UAT website

You may have noticed that the UAT website recently underwent a considerable update. The purpose of the update was twofold, firstly, to reorganize the content to more effectively represent the integration of the two branches of UAT (administrative and academic restructuring) into one operating model and secondly, to better reflect where we currently are in the implementation of the UAT initiative. As your one-stop shop for all information and updates surrounding strategic transformation and restructuring, we encourage you to regularly monitor the website, as well The Quad to stay up to date on emerging information.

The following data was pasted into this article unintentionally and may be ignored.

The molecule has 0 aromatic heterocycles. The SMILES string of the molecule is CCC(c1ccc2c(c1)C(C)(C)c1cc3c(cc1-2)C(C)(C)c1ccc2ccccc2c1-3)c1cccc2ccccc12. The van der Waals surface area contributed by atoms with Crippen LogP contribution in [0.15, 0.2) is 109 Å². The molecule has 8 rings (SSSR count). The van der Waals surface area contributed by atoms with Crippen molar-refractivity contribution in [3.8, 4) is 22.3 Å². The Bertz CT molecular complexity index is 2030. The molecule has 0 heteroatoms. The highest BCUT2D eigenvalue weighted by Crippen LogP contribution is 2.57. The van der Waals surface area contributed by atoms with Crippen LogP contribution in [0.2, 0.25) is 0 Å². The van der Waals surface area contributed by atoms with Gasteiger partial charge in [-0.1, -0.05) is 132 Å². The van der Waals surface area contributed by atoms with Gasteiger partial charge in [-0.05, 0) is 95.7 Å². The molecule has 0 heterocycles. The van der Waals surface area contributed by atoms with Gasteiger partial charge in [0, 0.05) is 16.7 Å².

Consultation and upcoming events

As we continue with the UAT initiative, we want to ensure that staff have their questions and concerns addressed and learn more about the opportunities in the new model. We will continue to host engagement events including more Ask SET Anything events in the new year, so be sure to check the UAT consultation page for upcoming dates and further details.

Below, you will find answers to some of the questions asked during the Ask SET Anything: All Staff Edition. Stay tuned for more that were submitted to be answered on the FAQ web page.

Todd Gilchrist
Vice-President (University Services and Finance)
Chair, Service Excellence Steering Committee (SESC)



Questions asked and answered

At times, persevering through and navigating the changes from UAT becomes tiring, frustrating, confusing, and even lonely. What advice do you have for employees and leaders who are feeling deep change fatigue?